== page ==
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I've written this code in an attempt to create the Monty Hall problem and check the ratios. I would like someone to check the logic on it. I know it isn't organized well at all; I just need to see if I'm performing correctly.

If you don't know what the Monty Hall problem is.

private static int losses = 0;
private static int wins = 0;
public static void main(String[] args) throws Exception {
    for (int x = 0; x < 100; x++) {
        boolean doors[] = getDoors();
        run(getGuess(), doors);
    }
    System.out.println("Wins: " + wins);
    System.out.println("Losses: " + losses);
    double ratio = wins / wins + losses;
    System.out.println("Ratio: " + ratio);
}

public static boolean[] getDoors() {
    //door range
    int min = 1;
    int max = 3;
    //generate random correct door
    Random r = new Random();
    int i = r.nextInt(max - min) + min;
    //assign doors to boolean
    boolean[] doors = new boolean[3];
    for (int x = 0; x < 3; x++) {
        if (x == i) {
            doors[x] = true;
        } else {
            doors[x] = false;
        }
    }
    return doors;
}

public static int getGuess() {
    //guess range
    int min = 1;
    int max = 3;
    //generate random guess
    Random r = new Random();
    int guess = r.nextInt(max - min) + min;
    return guess;
}

public static void run(int guess, boolean[] doors) {
    //if guess is valid before switch, declare loss
    if (doors[guess]) {
        losses++;
        return;
    }
    //find other false door
    int wrongDoor = 0;
    for (int x = 0; x < 3; x++) {
        if (doors[x] == false && guess != x) {
            wrongDoor = x;
        }
    }
    //switch doors
    int newGuess = 0;
    for (int x = 0; x < 3; x++) {
        if (x != wrongDoor && x!= guess) {
            newGuess = x;
        }
    }
    //checkguess
    if (doors[newGuess] == true) {
        wins++;
    } else {
        losses++;
    }
}
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closed as off-topic by abuzittin gillifirca, ChrisWue, Simon Forsberg, syb0rg, Malachi Dec 13 '13 at 14:32

This question appears to be off-topic. The users who voted to close gave this specific reason:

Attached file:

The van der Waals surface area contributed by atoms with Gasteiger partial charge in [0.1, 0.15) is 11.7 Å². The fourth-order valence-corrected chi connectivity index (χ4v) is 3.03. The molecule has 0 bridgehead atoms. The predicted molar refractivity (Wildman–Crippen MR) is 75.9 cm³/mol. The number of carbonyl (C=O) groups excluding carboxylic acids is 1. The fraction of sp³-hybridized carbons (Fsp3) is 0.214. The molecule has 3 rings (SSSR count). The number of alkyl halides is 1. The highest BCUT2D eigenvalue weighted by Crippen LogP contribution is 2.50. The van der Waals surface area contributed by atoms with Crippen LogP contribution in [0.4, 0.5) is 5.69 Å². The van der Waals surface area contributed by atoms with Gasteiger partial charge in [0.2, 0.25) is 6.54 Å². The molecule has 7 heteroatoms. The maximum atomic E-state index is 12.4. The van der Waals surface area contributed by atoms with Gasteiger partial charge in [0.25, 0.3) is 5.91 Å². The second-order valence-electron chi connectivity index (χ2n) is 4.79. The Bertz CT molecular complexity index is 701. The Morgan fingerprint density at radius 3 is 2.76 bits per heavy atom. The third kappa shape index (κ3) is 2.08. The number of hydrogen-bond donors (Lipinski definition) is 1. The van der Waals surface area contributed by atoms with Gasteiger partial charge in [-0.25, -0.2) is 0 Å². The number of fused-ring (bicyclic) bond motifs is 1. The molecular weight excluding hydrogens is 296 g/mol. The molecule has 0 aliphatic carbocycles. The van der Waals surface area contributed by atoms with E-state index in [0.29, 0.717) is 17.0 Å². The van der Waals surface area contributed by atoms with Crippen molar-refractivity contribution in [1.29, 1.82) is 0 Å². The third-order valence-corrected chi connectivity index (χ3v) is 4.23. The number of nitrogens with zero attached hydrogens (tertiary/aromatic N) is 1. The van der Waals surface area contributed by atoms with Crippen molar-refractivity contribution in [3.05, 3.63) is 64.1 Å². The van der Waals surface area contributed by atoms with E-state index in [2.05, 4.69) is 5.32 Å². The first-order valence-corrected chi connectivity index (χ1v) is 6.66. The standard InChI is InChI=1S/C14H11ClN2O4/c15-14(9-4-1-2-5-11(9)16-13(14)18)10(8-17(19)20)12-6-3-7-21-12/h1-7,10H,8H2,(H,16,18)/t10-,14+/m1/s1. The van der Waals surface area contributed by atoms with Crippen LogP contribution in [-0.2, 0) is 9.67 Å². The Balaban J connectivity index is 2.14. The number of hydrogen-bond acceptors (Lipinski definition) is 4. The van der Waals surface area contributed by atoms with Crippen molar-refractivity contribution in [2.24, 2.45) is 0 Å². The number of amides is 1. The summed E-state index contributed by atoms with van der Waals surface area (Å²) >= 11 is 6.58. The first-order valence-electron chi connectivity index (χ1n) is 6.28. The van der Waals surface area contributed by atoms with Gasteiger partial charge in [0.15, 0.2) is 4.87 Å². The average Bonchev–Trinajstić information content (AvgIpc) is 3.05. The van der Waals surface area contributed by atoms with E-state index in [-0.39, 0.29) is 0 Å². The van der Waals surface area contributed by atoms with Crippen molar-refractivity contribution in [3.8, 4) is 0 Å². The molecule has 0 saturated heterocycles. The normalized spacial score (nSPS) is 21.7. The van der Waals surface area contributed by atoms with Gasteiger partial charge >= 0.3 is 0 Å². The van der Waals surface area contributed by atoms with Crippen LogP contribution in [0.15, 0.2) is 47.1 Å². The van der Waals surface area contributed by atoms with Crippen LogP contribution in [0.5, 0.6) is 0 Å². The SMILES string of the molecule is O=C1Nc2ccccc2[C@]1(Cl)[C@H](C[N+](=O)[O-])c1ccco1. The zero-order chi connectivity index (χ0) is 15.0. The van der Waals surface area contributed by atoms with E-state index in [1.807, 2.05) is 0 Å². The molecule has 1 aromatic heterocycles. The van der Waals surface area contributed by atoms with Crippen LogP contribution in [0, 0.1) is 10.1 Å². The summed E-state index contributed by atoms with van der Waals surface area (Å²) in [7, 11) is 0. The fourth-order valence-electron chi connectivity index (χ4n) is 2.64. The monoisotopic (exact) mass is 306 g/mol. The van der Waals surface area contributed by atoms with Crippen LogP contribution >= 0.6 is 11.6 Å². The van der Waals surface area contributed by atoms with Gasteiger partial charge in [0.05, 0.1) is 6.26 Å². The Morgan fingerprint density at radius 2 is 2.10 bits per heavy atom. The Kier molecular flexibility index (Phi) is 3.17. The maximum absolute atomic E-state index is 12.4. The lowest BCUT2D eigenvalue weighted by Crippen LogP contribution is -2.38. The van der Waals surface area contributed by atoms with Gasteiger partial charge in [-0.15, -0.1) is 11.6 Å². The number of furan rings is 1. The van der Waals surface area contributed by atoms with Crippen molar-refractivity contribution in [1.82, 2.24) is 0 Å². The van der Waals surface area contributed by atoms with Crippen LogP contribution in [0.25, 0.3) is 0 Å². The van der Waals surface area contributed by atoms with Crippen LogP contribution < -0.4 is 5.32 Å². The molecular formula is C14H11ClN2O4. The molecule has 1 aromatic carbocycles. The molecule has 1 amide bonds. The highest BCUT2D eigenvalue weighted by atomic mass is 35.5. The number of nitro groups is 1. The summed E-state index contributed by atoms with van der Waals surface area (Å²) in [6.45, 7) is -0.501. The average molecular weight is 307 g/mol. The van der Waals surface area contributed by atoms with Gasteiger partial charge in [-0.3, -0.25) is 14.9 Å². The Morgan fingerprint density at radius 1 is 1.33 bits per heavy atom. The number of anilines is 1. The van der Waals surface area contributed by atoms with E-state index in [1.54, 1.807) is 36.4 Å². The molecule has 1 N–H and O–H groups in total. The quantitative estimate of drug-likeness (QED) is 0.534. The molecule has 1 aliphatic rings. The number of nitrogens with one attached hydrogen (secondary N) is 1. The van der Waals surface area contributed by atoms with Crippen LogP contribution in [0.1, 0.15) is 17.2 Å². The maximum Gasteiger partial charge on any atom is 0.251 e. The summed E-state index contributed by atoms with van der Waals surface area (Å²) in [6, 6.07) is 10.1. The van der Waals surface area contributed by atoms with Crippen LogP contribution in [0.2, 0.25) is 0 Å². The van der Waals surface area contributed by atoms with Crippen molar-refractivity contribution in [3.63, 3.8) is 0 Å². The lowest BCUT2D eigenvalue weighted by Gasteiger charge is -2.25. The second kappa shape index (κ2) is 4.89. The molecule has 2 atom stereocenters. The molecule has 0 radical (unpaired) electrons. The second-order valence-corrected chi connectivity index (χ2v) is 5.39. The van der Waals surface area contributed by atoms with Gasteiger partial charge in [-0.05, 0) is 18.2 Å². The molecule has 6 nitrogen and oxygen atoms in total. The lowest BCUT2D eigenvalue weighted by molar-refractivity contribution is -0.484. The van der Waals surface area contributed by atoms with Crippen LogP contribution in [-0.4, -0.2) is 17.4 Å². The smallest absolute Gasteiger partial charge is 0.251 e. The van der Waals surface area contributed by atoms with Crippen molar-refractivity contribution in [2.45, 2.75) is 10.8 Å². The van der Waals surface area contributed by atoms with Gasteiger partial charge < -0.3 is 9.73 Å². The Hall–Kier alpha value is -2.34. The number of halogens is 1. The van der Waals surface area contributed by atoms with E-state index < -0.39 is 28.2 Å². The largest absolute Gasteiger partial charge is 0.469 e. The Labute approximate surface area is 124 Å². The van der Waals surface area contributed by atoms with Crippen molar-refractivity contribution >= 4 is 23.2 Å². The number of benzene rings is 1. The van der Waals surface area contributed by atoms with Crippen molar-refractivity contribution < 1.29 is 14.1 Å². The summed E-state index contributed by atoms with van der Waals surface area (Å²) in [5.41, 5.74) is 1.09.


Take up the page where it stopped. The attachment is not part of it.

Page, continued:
• "Your question must contain working code for us to review it here. For questions regarding specific problems encountered while coding, try Stack Overflow. After getting your code to work, you may edit this question seeking a review of your working code." – abuzittin gillifirca, ChrisWue, Simon Forsberg, syb0rg, Malachi
If this question can be reworded to fit the rules in the help center, please edit the question.

  • 5
    \$\begingroup\$ if (doors[newGuess] == true) is equivalent to if (doors[newGuess]) \$\endgroup\$ – David Harkness Dec 13 '13 at 3:58
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You know it is not running correctly, the ratio is supposed to be 66%, not 50%.... what you really want is some help debugging it.....

Your issue is in your random number generation.... you are only ever setting, and choosing 2 of the three doors. Have a look at this common problem:

https://stackoverflow.com/questions/363681/generating-random-numbers-in-a-range-with-java

You are not using the ranges properly:

    //door range
    int min = 1;
    int max = 3;
    //generate random correct door
    Random r = new Random();
    int i = r.nextInt(max - min) + min;

in this code, max-min is 2, and nextInt(2) is going to be either 0, or 1., add that to min you get either 1 or 2.

You should not care about the min and max, you should just use:

int i = r.nextInt(doorcount); // assuming doorcount == 3

which will return 0, 1, or 2

If you fix this in both the getGuess and getDoors method then you will get the correct ratio of 66%.

Your code has a number of other problems too.

  1. there is no need to create a new Random instance each time you want a random number. Create a single instance and share it.
  2. do not call your method run. This will lead to confusion with the java.lang.Runnable interface
  3. the line: double ratio = wins / wins + losses does not do what you think it does.

I think you should fix your program, then resubmit it for review....

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  • \$\begingroup\$ To know the probability that a contestant offered the chance to switch should do so, one must know the probability with which the host will show the empty door [rather than announcing a win] if the player's initial guess is correct, and the probability with which the host will show the empty door [rather than announcing a loss] if the player's initial guess is wrong. If both probabilities are 100%, a player would have a 2/3 chance of winning by switching, but I don't think the real Monty Hall behaved like that. Host behavior can shift the odds of win-by-switching anywhere from 0% to 100%. \$\endgroup\$ – supercat Dec 13 '13 at 21:40
  • \$\begingroup\$ @supercat - the 'Monty-Hall' problem requires the host to reveal one door and then offer the chance to switch. Whether the actual Monty-Hall in his actual show always did this, is not significant when considering the problem named 'Monty-Hall' ;) \$\endgroup\$ – rolfl Dec 13 '13 at 21:46

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